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Do we really need HR?


“Do we really need a dedicated Human Resources department or HR staff?” is a common question every small organization asks at some point in its growth path. Because several business requirements and compliance topics affect organizations of 50 or more employees, the question becomes more important as a small organization nears this critical population mass. At the same time, HR practices affect how well people work – with each other, and within the organization itself. Policies and procedures that affect employees have a direct and profound impact on how productive, happy and loyal employees are in their organizations.

While there are no laws or rules requiring an organization to have an HR department or dedicated HR staff, best practices suggest having HR services at a minimum. Even with dedicated HR staff, third-party HR services can be valuable; certainly having no one focused on the Human Resource needs of the organization is never good!

The history of Human Resources emerging from “personnel management,” which was largely an administrative function, to “talent management,” which tends to be a more employee-centric approach, has the HR field better positioned to add value to its organization. The employee-centric approach of talent management is interested in the lifespan of an employee from pre-recruitment to post-retirement. This significant expansion of what HR is led to the creation of several professions and many specializations in the field of employee development, administration, compliance and regulation, benefits, employee relations… and the list goes on.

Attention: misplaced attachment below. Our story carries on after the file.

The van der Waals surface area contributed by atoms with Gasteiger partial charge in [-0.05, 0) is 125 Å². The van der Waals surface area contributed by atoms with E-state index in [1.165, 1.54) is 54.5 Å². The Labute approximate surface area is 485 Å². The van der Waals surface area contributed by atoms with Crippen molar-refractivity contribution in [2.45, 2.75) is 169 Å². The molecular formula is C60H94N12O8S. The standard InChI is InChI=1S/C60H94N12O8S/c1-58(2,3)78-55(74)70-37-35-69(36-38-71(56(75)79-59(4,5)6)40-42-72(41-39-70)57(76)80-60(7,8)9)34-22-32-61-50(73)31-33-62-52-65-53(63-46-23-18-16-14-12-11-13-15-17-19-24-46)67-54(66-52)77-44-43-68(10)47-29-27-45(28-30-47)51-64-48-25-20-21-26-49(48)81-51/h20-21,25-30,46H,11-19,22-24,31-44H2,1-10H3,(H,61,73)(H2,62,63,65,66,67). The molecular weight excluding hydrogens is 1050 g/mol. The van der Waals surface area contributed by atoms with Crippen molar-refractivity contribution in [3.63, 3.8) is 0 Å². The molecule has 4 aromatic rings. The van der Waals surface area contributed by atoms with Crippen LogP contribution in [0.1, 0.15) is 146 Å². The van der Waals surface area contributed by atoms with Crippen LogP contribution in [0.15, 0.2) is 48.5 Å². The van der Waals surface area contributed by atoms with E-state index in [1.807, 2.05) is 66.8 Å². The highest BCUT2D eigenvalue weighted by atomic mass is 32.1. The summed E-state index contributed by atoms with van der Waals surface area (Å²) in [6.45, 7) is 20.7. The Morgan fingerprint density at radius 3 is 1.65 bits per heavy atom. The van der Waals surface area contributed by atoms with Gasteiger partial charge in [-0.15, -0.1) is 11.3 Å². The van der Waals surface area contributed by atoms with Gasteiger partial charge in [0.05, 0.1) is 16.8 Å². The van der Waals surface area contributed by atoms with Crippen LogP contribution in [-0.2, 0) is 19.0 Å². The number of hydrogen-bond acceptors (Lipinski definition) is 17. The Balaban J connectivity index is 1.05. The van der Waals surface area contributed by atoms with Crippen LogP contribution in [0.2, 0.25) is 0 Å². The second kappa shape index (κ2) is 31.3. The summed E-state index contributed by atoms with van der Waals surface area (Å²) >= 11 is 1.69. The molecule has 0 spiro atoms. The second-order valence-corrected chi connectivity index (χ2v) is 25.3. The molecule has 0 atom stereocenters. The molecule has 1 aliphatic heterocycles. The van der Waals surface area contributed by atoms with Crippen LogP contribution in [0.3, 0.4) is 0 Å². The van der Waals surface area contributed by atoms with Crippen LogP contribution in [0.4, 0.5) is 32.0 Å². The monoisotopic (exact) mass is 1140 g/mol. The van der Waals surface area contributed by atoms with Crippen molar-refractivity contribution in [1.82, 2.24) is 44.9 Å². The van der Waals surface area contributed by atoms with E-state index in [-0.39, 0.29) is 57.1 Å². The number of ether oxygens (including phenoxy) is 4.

Human Resource services may be categorized and structured in many ways. To simplify the broad and deep category of Human Resources, consider the following two categories to guide your organization towards effective HR functions:

1. Expert / Resource Consultants:

Expert / Resource Consultants specialize in benchmarking, data analysis and other data and statistical work. The approach is usually data-driven, metrics-based, and may or may not consider the human dynamic of the situations. Thought to be critical in any significant analysis work and seldom ever used alone in HR work, data-driven results are gaining popularity with most organizations today.

2. Process / People Consultants are primarily concerned with people, process, best practices, tool and asset development, and support. This is the category that most leaders associate with the culture and people of an organization. While data and analysis is of course a part of this approach, it is not the primary focus. Developing and delivering processes and practices that people are asked to work with is the focus.

Emergent HR Strategic Partnering services are based in the Process / People Consultant category. Although we have several data and analytical tools to utilize and employ, as Certified Professional Coaches and Leadership Development Specialists, we approach HR from the “H-side” – the human side – first and foremost. Your organization will benefit from this approach by increasing employee engagement and satisfaction, and reducing both costly turnover and unnecessary re-recruitment efforts.

Your employees are your organization. The answer to the “Do we need HR” question should be a resounding “Yes.”

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